1 Paste contemporary reception history in here (maximum 500 words)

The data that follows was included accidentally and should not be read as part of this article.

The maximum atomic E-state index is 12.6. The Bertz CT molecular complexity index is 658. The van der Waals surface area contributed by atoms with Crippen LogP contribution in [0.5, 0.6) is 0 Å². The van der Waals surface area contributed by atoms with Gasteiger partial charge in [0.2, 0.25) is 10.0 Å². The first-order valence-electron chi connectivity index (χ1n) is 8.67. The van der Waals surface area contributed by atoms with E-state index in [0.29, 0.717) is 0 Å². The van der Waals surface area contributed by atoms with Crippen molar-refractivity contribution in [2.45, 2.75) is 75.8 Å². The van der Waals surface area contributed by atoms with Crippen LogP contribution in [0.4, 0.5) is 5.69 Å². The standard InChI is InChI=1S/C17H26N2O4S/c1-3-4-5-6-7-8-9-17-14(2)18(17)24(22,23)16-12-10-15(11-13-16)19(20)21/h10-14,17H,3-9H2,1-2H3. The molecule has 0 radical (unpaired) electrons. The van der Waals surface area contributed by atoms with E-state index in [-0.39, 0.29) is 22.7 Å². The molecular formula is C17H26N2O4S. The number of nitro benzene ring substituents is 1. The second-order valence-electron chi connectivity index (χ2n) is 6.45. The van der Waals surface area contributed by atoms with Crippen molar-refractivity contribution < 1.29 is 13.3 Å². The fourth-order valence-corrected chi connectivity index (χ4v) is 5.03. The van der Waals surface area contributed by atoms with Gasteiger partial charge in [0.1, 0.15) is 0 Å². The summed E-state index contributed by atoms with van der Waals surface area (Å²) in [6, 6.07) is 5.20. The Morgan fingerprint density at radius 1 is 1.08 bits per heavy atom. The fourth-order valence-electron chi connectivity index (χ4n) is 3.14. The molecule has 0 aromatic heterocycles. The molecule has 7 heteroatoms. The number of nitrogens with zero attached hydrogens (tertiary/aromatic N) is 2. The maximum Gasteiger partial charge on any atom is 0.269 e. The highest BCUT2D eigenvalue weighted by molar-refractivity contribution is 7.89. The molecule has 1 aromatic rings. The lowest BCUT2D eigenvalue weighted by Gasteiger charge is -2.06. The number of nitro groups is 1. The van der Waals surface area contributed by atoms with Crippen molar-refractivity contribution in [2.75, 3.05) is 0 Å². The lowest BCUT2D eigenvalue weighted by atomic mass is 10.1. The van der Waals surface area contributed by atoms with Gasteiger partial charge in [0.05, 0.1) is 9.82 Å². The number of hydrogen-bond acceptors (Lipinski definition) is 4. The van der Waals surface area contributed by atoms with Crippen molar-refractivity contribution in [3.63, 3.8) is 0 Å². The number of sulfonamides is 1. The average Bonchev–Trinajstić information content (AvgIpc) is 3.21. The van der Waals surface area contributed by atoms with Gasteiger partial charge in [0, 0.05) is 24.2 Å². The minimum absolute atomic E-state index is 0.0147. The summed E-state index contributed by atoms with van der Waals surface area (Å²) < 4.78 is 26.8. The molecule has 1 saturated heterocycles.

Contemporary Reception: Amidst a period of racial injustice and conflict emerged a brave new look at the truth of race relations and frustrated attempts at equality in the South in a book called Strange Fruit. Named for an eerie Billy Holiday song about a lynching, Strange Fruit by Lillian Smith immediately triggered controversy. "Firmly and convincingly written, with great strength and feeling and power"(The Saturday Review of Literature Mr 11 1944), this novel did not go unnoticed. Adored and simultaneously disparaged, this novel was loved, then banned, then became a number-one fiction bestseller. Never before had a white southern woman attempted to write such a horrifyingly candid novel about race in the 1920's. Written about an interracial love affair in 1920's Georgia, Strange Fruit attempts to critique the nature of race in the South. Though she certainly questioned the [then] current dynamic between blacks and whites, Ms. Smith did not attempt to solve the tremendous problem at hand. Smith's decision to not preach or try to give answers does not go unrecognized. The New York Times Book Review commended Smith saying, "The author has suggested no cure for that urge: you will no black messiah's here, no white devils?But the tragedy of the South is explicit in every line" (Mar 5 1944). After being published, Strange Fruit was banned from Detroit and Boston. The reason was cited as being because "in it is twice printed what is usually euphemistically referred to as a 'four-letter word.'" Ms. Smith's response to editing her word-choice was that she "wanted no other word in that place and she intends it to stay there" (Publisher's Weekly Apr 8 1944). Thus, the novel received more attention and more reviews. On the whole, Strange Fruit emerged as a brave and respected work of fiction, honestly depicting the oftentimes-overlooked state of race in the South. Most of the reviews for Ms. Smith's first novel were immediate and positive. Although her novel made a risky social commentary, it nonetheless received praise in most reviews. One critic from Book Week (Mar 5 1944), praised Smith's bravery: "One of the finest, most sensitive novels of the season. Her theme is a startling and controversial one. Her aim is to shed light not only on the problems of the South as they revolve around the race question, but also on one phase of it which has never been fully treated before, which has remained an illicit, regional dirty joke: the relations of Negro women and white men." Besides being an engrossing piece of fiction, Strange Fruit also made a clear political and social statement--it was time for a change. Struthers Burt, a critic for The Saturday Review, credited Smith's effectiveness with her ability to write from the perspective of a black living in the South: "This is the first novel I have ever read which I have felt really gives you a genuine and penetrating insight into the colored mind" (Mar 11 1944). Conversely, those who felt her novel was too radical scolded Smith. For example, the Catholic World wrote: "Most importantly of all, presumable for the purposes of appealing to a vulgar multitude, she sins against good taste so grossly as to make her story quite unfit for general circulation. It seems curious enough that 'the daughter of one of the South's oldest families' should?employ the phrases which decent people regard as unprintable" (My 1944). While Catholic World was insulted by the sexual content, most protest or debate over the novel's content was related to its race confrontation. Smith's novel also received slight backlash from the African American community, who felt misrepresented in her novel. Surprisingly, though most thought Smith felt sympathetic towards blacks in the South, some felt she dealt inaccurately with her portrayal of the black community. The New York Times reported a specific case of an African American denouncing Smith's novel. Dean Gordon B. Hancock, contributing editor of The Associated Negro Press, wrote in his column: "It is difficult to imagine a more subtle yet scathing indictment against the Negro race in general and Negro womanhood in particular than presented in 'Strange Fruit.' It will do irreparable damage to the cause of race relations, and postpone still further the already too indefinitely postponed better era of the Negro's full integration into American life" (Aug 5 1945). While this review is an obvious disapproval by a prominent member of the African American intellectual community, it is in no way representative of the general opinion of Smith and her writing. The controversy seemed to work in her favor--more people read her novel and more supported her quest for racial equality. SOURCES: 1)Reader's Guide to Periodical Literature (July 1943-April 1945) 2)Publishers Weekly, Mr 10, 1945, Mr 25, 1944, Apr 1, 1944, Dec 2, 1944 3)The New York Times Book Review Mr 5, 1944 4)The New York Times Ag 5, 1945. 5)Book Review Digest, 1944, p699. 6)The Saturday Review of Literature. Volume 271 (Jan-June 1944). Mr 11 1944.